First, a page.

Joe Schmidt on Devin Toner and the World Cup, no January funds for José
The Morning Sports Briefing: Keep ahead of the game with ‘The Irish Times’ sports team
The Bay Oval at Mount Maunganui, where New Zealand are hosting England in the first match of a two-Test series. Photograph: Phil Walter/Getty
Former Ireland head coach Joe Schmidt releases his book - Ordinary Joe - today, which he has written exclusively by himself. And before you ask for it for Christmas, Gerry Thornley has done the reading for you and revealed some of the most eye-catching stories from Schmidt’s diary this morning. Ordinary Joe is split into four sections - the first on growing up in New Zealand, the second on his coaching career with Clermont Auvergne and Leinster, with the second half dedicated to the 2018 Grand Slam and the 2019 Rugby World Cup. In his diary of the World Cup, he gives his reasoning for omitting Devin Toner from his squad, with the secondrow facing a potential six-week suspension for an incident which took place during the defeat to Wales in the final round of the Six Nations. And he also sheds light on where he feels Ireland went wrong in Japan: “Our performances did not have the consistency of 2018; our levels of accuracy and cohesion fluctuated from game to game, and during games. On reflection, I don’t believe that you can afford to taper and peak: you have to be building all the time, and that is done training by training, and performance by performance.”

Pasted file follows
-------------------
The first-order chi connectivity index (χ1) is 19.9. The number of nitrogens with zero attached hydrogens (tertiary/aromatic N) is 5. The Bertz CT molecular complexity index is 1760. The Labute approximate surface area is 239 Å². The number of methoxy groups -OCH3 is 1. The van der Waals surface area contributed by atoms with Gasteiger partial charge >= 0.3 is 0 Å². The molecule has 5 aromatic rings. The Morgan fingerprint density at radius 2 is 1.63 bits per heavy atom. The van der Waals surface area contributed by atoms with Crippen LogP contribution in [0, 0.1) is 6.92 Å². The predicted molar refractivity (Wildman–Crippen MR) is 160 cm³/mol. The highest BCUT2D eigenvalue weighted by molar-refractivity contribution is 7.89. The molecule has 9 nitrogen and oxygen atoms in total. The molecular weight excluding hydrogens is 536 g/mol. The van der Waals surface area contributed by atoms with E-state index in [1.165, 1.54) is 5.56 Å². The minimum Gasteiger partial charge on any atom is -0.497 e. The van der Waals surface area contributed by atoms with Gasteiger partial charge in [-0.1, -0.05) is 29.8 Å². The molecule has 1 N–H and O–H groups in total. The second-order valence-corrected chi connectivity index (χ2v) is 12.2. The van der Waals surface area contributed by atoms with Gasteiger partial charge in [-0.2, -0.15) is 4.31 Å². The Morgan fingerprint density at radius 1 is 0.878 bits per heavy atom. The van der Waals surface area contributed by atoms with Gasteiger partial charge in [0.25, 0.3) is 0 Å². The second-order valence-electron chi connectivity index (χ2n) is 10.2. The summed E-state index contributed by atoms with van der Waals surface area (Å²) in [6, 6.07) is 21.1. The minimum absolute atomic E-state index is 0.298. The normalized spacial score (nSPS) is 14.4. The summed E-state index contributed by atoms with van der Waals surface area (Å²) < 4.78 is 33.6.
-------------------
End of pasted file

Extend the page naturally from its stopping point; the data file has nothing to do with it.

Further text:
Schmidt also reveals he tried to get Ireland’s World Cup win over Samoa called off before full-time due to the state of the pitch - a request which was refused by Australian referee Nic Berry. He writes: “We discussed the state of the pitch in the coaches’ box and sent a message to (Ireland team manager) Paul Dean to request that the match be called off early. Deano approached the match manager and a message was conveyed onto the referee, via the fourth official. The referee chose to continue, but chatting to the Samoans and the players later, we thought it was incredible that two teams at rugby’s premier tournament had to play on a pitch as badly cobbled together as that one was.” And he also suggests former Ireland captain Rory Best was close to quitting the game ahead of the 2018 Six Nations, following the fallout from his decision to attend the trial of Paddy Jackson and Stuart Olding in Belfast.